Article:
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Tag Archives: growth

Today, American business pages are full of reports about the shrinking jobs market in the US. Just when many economists were expecting positive news about employment, unemployment rates have grown back to 9.2%, and that is not including underemployment and the large numbers of people who have dropped out of the workforce.

While you might think the concern should be for the unemployed, the focus of most articles is the negative effect on growth, and the problems it presents for Obama’s re-election.

Economists were stunned. They had been expecting job growth to strengthen in June as oil prices eased and supply disruptions caused by the Japanese tsunami and earthquake receded. Instead, the government’s monthly snapshot of the labor market showed that several industries, including construction, finance and temporary services, shrank. At the same time, leading indicators like wages and the length of the average workweek, which tend to grow before employers begin adding more jobs, actually contracted.

Most analysts are not yet forecasting an outright slide back into recession, but at a time when President Obama and Congress are focused on spending cuts, Europe is in financial crisis and even China’s growth is slowing, there is little expectation of anything other than a prolonged slog for the United States economy.

Recent debates in the US Congress have focused on the huge public debt and how to address it, raise taxes, cut spending, or both. If you are concerned about employment, it does not look like a good time for worrying about debts, but recent political battles have focused on the debt limit and whether to increase it.

Budget strains were evident in the public sector as the federal government slashed 14,000 jobs, and state and local governments cut an additional 25,000. Nearly three-quarters of the job losses at the local level came in education.

Clearly, further cuts in government spending need to balanced by expansion in the private sector. That takes time, and the priorties may be different, but some are still optimistic.

For hopeful signs, some economists pointed to more recent data showing a pickup in retail sales at chain stores and a rise in an index of business hiring. In manufacturing, analysts expect an increase in auto production in the fall, partly because disruptions in supply will have diminished and partly because of built-up consumer demand.

Daniel J. Meckstroth, chief economist of the Manufacturers Alliance, a trade group, said consumers who had been delaying purchases of cars, washing machines, refrigerators and other big equipment that breaks down over time would eventually start buying again as they paid down debts.

“Spending was severely cut during the recession,” Mr. Meckstroth said. “Now, the longer you wait, the more pressure there is to make purchases. You can’t postpone some things indefinitely.”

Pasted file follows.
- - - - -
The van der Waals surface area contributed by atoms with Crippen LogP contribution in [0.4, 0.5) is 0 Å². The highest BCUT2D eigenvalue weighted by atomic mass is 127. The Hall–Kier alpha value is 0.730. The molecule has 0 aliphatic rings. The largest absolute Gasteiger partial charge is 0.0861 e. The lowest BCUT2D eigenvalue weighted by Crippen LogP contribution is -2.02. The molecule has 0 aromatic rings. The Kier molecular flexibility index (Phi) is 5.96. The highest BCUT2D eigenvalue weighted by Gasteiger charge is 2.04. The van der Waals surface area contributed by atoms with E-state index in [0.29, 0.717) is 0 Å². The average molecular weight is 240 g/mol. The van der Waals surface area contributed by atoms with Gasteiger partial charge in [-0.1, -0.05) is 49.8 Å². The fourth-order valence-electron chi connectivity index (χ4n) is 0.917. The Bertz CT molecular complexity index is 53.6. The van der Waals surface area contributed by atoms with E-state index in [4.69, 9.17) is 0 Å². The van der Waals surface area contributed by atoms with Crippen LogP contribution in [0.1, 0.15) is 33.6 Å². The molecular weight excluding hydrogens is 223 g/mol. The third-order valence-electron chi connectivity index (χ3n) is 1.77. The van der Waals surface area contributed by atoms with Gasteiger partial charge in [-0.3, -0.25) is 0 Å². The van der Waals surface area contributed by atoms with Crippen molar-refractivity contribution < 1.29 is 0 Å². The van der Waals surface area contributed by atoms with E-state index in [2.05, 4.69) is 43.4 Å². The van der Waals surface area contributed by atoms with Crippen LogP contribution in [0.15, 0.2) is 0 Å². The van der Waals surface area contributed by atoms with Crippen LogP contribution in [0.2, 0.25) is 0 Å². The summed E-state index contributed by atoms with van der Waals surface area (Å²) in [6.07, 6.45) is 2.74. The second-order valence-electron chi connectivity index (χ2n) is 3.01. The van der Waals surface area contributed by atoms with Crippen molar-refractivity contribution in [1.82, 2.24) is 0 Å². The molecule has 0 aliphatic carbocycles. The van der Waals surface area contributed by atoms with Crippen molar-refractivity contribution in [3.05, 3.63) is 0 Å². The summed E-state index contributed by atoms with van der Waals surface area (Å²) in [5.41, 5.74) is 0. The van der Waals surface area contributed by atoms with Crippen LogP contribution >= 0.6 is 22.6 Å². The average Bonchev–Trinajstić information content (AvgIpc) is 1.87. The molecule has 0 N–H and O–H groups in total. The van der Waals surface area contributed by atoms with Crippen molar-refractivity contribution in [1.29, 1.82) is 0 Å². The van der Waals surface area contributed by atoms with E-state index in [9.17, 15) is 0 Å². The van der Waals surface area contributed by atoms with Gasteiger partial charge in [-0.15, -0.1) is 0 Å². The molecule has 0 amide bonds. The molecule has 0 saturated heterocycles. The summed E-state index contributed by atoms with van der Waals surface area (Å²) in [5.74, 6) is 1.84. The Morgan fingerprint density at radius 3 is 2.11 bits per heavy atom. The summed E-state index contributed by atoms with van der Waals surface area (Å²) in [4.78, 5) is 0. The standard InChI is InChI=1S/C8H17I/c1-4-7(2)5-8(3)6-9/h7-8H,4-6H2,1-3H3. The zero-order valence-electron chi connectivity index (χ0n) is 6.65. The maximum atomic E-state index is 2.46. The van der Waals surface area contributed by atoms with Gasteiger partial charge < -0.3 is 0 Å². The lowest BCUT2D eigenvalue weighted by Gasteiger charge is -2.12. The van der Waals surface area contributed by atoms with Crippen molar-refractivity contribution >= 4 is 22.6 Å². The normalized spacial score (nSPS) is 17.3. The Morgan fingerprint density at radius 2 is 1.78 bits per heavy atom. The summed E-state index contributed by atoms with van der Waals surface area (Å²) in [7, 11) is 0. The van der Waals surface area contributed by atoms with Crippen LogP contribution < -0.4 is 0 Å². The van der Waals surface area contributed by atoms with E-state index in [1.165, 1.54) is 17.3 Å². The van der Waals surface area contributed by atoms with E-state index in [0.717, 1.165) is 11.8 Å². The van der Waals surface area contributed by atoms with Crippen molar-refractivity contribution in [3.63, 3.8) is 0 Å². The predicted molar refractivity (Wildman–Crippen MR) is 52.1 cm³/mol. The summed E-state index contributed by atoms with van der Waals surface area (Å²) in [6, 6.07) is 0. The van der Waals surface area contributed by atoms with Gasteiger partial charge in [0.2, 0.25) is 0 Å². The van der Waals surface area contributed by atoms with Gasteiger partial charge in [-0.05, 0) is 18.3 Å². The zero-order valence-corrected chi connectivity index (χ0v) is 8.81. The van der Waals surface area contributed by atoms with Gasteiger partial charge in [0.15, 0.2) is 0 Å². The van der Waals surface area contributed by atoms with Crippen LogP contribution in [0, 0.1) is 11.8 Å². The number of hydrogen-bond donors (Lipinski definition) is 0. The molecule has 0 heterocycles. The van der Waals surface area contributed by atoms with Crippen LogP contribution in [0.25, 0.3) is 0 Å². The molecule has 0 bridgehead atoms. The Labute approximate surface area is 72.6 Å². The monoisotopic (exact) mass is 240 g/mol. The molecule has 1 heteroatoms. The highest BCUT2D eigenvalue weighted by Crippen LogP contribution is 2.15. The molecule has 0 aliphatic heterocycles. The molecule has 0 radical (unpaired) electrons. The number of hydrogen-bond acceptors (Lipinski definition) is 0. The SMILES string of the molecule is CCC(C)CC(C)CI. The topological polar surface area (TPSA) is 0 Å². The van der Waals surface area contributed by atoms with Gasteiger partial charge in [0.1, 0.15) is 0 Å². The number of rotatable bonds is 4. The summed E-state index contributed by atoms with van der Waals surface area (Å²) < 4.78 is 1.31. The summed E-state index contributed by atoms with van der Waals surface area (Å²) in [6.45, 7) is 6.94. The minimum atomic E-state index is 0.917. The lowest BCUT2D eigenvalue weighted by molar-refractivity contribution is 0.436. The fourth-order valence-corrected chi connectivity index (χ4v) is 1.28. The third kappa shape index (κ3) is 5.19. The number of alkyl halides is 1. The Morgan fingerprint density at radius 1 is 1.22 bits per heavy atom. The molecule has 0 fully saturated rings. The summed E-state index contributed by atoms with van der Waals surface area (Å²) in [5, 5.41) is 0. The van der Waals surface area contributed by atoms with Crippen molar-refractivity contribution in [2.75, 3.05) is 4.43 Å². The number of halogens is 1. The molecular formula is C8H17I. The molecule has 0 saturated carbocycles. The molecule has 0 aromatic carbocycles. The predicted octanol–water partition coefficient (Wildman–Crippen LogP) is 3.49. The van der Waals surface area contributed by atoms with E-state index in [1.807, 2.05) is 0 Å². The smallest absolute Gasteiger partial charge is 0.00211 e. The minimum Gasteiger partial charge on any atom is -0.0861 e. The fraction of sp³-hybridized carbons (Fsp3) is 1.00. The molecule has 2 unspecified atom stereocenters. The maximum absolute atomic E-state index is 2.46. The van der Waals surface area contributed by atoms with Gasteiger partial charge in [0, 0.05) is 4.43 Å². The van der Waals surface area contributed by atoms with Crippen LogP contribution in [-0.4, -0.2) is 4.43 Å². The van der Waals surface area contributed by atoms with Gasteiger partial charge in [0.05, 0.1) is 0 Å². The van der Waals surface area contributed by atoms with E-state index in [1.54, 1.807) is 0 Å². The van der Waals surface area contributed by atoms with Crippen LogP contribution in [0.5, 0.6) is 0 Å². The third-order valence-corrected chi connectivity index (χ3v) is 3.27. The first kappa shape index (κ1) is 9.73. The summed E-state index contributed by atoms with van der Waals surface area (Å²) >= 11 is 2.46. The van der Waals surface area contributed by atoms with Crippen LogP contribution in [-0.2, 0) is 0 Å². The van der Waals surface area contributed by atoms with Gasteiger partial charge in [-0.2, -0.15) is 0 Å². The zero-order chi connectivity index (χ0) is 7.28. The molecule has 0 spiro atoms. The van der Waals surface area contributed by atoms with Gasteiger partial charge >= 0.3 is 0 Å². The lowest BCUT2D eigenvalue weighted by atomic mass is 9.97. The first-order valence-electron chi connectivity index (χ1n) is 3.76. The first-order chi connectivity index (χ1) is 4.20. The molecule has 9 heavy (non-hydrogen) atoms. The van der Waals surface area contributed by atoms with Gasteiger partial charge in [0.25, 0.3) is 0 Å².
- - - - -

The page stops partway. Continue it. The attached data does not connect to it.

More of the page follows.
Others believe this thinking is overly optimistic.

This article is of interest for me because it is about Tianjin, my home for the last year and a half. It seems we are building a Wall Street wannabe in the Binhai district. The site is called Yujiapu, and the plan is to build the world’s largest financial zone over the next ten years.

Although not about to supplant Shanghai, home of China’s main stock exchange, Tianjin has been racing to hone its credentials as a financial hub. In the past three years alone, it has opened the Bohai Commodity Exchange, the Binhai International Equity Exchange, the Tianjin Climate Exchange and the Tianjin Ferroalloy Exchange.

Tianjin’s economy grew 17.4 percent last year, the fastest of China’s 31 provincial-level areas. While that would have been cause for celebration in the past, the local government has been modest in trumpeting its achievement.

Much of the article discusses China’s problems in trying to moderate its tremendous economic growth, hoping instead for consistent growth over the long term.

Fuzzy as it sounds, the concept is well understood in China to mean a more sustainable economic model: slower industrial investment, less pollution and a fairer distribution of income.

During the National People’s Congress this month, China will unveil a detailed policy blueprint for the coming five years. Hu and Wen will try to enshrine their agenda by setting an official goal of 7 percent annual growth from now until 2015, well down from the 11.2 percent average of the past five years.

Provincial governments are pushing for higher growth rates than the central government has targeted, and they have been successful, discounting the foreign perception of China as a very centralized economy.

“It’s quite clear that the central government will not be able to realize its goal,” said Yang Zhiyong, an economist in the Chinese Academy of Social Sciences, a top government think-tank.

Outsiders often assume that Beijing is omnipotent in governing China, bending far-flung cities and villages to its will. The reality is different.

Growth continues and the threat of loan defaults and a slow-down are ignored for now.

At least a couple of times, I have written about the terrible traffic problems here in China. Now there is a story about just how bad it can get.

Triggered by road construction, the snarl-up began 10 days ago and was 100 kilometers (60 miles) long at one point. Reaching almost to the outskirts of Beijing, traffic still creeps along in fits and starts, and the crisis could last for another three weeks, authorities say.

In this instance, most of the traffic is trucks rather than passenger cars. That means resources for production are being delayed for very long periods. Some are transporting food that is rotting and will have to be trashed.

The article does mention some small measures sometimes being taken to reduce traffic. In Inner Mongolia drivers are only allowed to drive every other day, based on the license plate number being odd or even.

The tone of the article is that this is a natural result of China’s strong economic growth. I am trying to think this through, but it seems to me that proper planning and design should allow us to avoid such problems.